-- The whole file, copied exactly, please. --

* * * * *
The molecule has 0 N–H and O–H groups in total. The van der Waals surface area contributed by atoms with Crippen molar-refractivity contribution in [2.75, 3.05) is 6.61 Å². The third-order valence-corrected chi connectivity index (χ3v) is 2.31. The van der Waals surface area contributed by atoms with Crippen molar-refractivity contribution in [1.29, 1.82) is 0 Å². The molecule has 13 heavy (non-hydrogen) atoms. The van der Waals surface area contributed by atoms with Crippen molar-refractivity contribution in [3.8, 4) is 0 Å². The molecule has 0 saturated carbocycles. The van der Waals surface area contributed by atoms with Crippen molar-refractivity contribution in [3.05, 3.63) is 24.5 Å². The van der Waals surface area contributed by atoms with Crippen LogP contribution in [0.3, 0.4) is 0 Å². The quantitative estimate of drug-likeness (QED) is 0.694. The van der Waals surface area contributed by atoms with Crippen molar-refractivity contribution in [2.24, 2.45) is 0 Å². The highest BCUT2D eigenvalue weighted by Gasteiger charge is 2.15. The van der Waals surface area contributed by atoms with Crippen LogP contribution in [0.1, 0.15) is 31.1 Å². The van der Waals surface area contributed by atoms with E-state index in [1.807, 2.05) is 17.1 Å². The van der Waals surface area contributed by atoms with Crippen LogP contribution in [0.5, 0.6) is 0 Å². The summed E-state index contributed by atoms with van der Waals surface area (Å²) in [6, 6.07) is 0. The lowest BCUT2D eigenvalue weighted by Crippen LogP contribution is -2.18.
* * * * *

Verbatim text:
The molecule has 0 N–H and O–H groups in total. The van der Waals surface area contributed by atoms with Crippen molar-refractivity contribution in [2.75, 3.05) is 6.61 Å². The third-order valence-corrected chi connectivity index (χ3v) is 2.31. The van der Waals surface area contributed by atoms with Crippen molar-refractivity contribution in [1.29, 1.82) is 0 Å². The molecule has 13 heavy (non-hydrogen) atoms. The van der Waals surface area contributed by atoms with Crippen molar-refractivity contribution in [3.8, 4) is 0 Å². The molecule has 0 saturated carbocycles. The van der Waals surface area contributed by atoms with Crippen molar-refractivity contribution in [3.05, 3.63) is 24.5 Å². The van der Waals surface area contributed by atoms with Crippen LogP contribution in [0.3, 0.4) is 0 Å². The quantitative estimate of drug-likeness (QED) is 0.694. The van der Waals surface area contributed by atoms with Crippen molar-refractivity contribution in [2.24, 2.45) is 0 Å². The highest BCUT2D eigenvalue weighted by Gasteiger charge is 2.15. The van der Waals surface area contributed by atoms with Crippen LogP contribution in [0.1, 0.15) is 31.1 Å². The van der Waals surface area contributed by atoms with E-state index in [1.807, 2.05) is 17.1 Å². The van der Waals surface area contributed by atoms with Crippen LogP contribution in [0.5, 0.6) is 0 Å². The summed E-state index contributed by atoms with van der Waals surface area (Å²) in [6, 6.07) is 0. The lowest BCUT2D eigenvalue weighted by Crippen LogP contribution is -2.18.